A Haitian rebel leader has called on ex-soldiers, who helped oust former president Jean-Bertrand Aristide, to launch a guerrilla war to unseat the interim government that replaced him.
The call on Saturday came a day after the government asked UN troops to remove rebels who occupied Aristide's former home and called it their new headquarters.
"We called on former military from across the country to organize a guerrilla warfare to give a response to the government," said Remissainthes Ravix, the self-proclaimed commander of the former military, which took over the former Aristide compound on Thursday.
The stand-off over Aristide's home underlined the violence and tensions plaguing Haiti, the poorest country in the Americas, despite the presence of some 6,000 Brazilian-led UN peacekeeping troops and police.
At the request of the Haitian government, UN peacekeepers stormed the compound on Friday, disarmed about 50 rebel former soldiers and bused them to the capital's police academy, where they remained on Saturday.
It was not clear what their status was, but Justice Minister Bernard Gousse said their stay at the academy would be temporary. He did not give any details.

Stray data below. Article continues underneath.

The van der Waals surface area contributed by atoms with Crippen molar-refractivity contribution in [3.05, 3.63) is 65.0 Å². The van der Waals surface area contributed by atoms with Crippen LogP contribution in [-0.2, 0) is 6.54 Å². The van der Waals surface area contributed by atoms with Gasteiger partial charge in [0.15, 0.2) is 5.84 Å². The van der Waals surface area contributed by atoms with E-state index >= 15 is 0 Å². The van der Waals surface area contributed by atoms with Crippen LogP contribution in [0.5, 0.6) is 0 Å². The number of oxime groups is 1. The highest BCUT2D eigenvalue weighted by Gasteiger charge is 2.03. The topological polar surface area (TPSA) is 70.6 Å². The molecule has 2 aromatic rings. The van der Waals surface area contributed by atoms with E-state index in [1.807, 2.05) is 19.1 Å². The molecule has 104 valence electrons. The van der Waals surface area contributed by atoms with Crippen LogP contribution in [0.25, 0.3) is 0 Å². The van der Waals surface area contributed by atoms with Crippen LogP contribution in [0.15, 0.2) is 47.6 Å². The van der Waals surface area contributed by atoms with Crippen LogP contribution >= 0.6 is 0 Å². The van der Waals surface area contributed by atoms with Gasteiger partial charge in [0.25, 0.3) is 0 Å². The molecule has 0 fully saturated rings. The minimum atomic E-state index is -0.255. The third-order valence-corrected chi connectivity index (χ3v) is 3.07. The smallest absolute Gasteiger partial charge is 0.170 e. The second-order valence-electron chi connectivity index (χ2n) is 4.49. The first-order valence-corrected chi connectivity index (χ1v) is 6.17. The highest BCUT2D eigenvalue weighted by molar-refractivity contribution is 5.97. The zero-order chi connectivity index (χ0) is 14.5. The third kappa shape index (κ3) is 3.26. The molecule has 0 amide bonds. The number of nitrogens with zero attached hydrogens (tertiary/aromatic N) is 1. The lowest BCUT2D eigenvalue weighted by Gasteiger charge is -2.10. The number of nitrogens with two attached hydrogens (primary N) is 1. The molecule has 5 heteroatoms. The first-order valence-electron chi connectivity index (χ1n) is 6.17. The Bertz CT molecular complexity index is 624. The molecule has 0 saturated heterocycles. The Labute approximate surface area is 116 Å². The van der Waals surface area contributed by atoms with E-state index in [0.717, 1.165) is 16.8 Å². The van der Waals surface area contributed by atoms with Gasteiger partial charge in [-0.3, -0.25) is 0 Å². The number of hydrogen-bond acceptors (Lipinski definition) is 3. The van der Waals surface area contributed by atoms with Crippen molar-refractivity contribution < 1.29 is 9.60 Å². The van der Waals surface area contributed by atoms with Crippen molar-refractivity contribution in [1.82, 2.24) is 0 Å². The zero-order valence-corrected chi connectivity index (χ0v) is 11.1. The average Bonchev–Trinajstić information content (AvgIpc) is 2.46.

"[Police Chief] Leon Charles and the government are responsible for what is happening in the country," said Ravix, who accused the government of betraying former soldiers.
The ex-soldiers, who joined a revolt against Aristide that pushed him into exile in February, have fallen out with the authorities.
The rebels are demanding that the army, disbanded by Aristide nine years ago, be reinstated and that former soldiers be given 10 years in back pay.
Interim authorities, led by Prime Minister Gerard Latortue, have turned down the back pay claim but have agreed to pay an "indemnity" before year's end.
The government has also said a decision on reinstating the military should be made by an elected government scheduled to take office in February 2006.
Rebel soldiers still control large chunks of the Caribbean nation of 8 million. Aristide, the former priest and champion of Haiti's poor, who faced accusations of corruption and despotism in recent years, is living in exile in South Africa.
About 200 people have been killed since early September in gang wars and clashes between Aristide foes and supporters of his Lavalas Family party.
Former military personnel in Petit-Goave, about 60 km south of Port-au-Prince, were holding a policeman hostage on Saturday after police in the neighboring town of Miragoane arrested and detained four rebel former soldiers who attacked a police station there.
The rebels said they would release the policeman in exchange for their colleagues.
Police officers in the provincial city of Mirebalais, in the Central Plateau -- controlled by the rebels -- have fled, fearing reprisals.
Ex-soldiers have confiscated automatic weapons from the police, according to a Haitian police spokeswoman, Jessie Coicou.